Ancient Monuments

History on the Ground

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Cairnfield on Ravock, 880m north west of Rovegill House

A Scheduled Monument in Bowes, County Durham

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Latitude: 54.5203 / 54°31'13"N

Longitude: -2.0642 / 2°3'50"W

OS Eastings: 395943.906348

OS Northings: 513893.811385

OS Grid: NY959138

Mapcode National: GBR GJ05.XC

Mapcode Global: WHB4J.8N90

Entry Name: Cairnfield on Ravock, 880m north west of Rovegill House

Scheduled Date: 16 April 1999

Source: Historic England

Source ID: 1016609

English Heritage Legacy ID: 31819

County: County Durham

Civil Parish: Bowes

Traditional County: Yorkshire

Lieutenancy Area (Ceremonial County): County Durham


The monument includes a large prehistoric cairnfield on the south edge of the
upland plateau of Ravock, on Bowes Moor, 880m north west of Ravock Castle.
The cairnfield consists of at least 80 cairns and several rubble banks. The
cairns are between 2m and 7m in diameter and are up to 0.7m high. They are
composed of sandstone rubble and boulders. All have had some stone removed in
the past for walling. Nine of the cairns are significantly larger, between 10m
and 12m in diameter. All of these larger cairns have been robbed for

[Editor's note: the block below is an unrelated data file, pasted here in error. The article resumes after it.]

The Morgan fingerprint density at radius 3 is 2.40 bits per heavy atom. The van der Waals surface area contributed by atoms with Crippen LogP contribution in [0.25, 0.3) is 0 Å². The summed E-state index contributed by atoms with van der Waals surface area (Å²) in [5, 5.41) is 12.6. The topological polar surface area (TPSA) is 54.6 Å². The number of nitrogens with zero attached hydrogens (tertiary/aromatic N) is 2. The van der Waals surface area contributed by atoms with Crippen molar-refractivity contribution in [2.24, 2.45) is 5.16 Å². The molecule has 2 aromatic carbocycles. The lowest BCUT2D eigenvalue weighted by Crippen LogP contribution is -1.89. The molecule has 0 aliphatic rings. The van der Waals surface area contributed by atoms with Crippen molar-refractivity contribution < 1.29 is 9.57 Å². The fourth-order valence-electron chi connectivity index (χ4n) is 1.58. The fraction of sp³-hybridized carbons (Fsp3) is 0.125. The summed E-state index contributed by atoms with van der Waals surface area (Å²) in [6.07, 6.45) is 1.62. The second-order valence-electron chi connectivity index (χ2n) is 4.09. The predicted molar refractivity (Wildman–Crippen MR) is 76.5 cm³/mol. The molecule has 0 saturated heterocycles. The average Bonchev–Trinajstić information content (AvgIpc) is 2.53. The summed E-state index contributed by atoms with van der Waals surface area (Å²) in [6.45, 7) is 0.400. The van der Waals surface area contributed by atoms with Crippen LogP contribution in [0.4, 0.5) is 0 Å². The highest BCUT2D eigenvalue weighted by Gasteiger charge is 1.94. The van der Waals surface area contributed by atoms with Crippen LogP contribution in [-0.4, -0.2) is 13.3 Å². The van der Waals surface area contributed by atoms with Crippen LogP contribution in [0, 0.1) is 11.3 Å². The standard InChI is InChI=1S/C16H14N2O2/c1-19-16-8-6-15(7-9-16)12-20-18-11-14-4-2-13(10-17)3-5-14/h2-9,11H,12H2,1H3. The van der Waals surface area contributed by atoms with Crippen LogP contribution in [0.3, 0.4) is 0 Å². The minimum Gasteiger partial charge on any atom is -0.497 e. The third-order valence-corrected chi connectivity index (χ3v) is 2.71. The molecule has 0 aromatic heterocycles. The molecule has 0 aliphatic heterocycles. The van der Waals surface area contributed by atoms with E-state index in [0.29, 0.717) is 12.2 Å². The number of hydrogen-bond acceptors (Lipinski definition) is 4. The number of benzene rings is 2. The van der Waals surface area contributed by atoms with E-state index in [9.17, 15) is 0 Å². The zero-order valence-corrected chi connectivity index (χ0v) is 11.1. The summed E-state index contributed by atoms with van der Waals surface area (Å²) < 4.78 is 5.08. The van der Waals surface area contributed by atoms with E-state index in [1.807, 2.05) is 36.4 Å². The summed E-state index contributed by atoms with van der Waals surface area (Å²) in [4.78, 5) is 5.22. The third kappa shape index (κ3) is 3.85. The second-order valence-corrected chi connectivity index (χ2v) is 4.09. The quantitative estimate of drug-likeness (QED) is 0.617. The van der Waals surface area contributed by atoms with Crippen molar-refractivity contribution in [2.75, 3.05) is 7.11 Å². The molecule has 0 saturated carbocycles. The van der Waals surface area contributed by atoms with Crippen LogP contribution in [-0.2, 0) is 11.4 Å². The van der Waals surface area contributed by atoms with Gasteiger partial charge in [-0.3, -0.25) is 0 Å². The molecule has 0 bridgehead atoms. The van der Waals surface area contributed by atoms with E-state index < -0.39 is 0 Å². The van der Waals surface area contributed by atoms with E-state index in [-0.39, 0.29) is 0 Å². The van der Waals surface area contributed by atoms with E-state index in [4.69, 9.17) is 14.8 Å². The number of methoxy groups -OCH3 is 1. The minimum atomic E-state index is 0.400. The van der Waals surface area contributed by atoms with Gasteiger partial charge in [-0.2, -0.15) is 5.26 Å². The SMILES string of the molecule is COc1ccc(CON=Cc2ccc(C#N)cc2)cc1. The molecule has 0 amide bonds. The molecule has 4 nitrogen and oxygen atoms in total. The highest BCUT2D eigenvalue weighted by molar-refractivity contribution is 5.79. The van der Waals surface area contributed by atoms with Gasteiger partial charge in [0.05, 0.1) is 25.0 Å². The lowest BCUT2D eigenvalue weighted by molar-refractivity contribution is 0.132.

walling stone and survive as sub-circular or crescentic rubble banks. One of
the cairns has a derelict modern wall built across it. The rubble banks vary
from indistinct stony crests to substantial banks 4m wide and 0.5m high.
The combination of cairns and linear banks indicates that the complex is
largely the remains of a prehistoric field system although some cairns,
particularly the larger ones, may also have been used for burial.

The site of the monument is shown on the attached map extract.
It includes a 2 metre boundary around the archaeological features,
considered to be essential for the monument's support and preservation.

Source: Historic England

Reasons for Scheduling

Cairnfields are concentrations of cairns sited in close proximity to one
another. They often consist largely of clearance cairns, built with stone
cleared from the surrounding landsurface to improve its use for agriculture,
and on occasion their distribution pattern can be seen to define field plots.
However, funerary cairns are also frequently incorporated, although without
excavation it may be impossible to determine which cairns contain burials.
Clearance cairns were constructed from the Neolithic period (from c.3400 BC),
although the majority of examples appear to be the result of field clearance
which began during the earlier Bronze Age and continued into the later Bronze
Age (2000-700 BC). The considerable longevity and variation in the size,
content and associations of cairnfields provide important information on the
development of land use and agricultural practices. Cairnfields also retain
information on the diversity of beliefs and social organisation during the
prehistoric period.

The cairnfield on Ravock, 880m north west of Rovegill House survives well and
will retain significant information on prehistoric land use on the moor. It is
also part of a wider prehistoric landscape in the area which includes further
cairns and field systems.

Source: Historic England


Ravock, Cleveland County Archaeology Section, A66 Archaeology Project, (1990)

Source: Historic England

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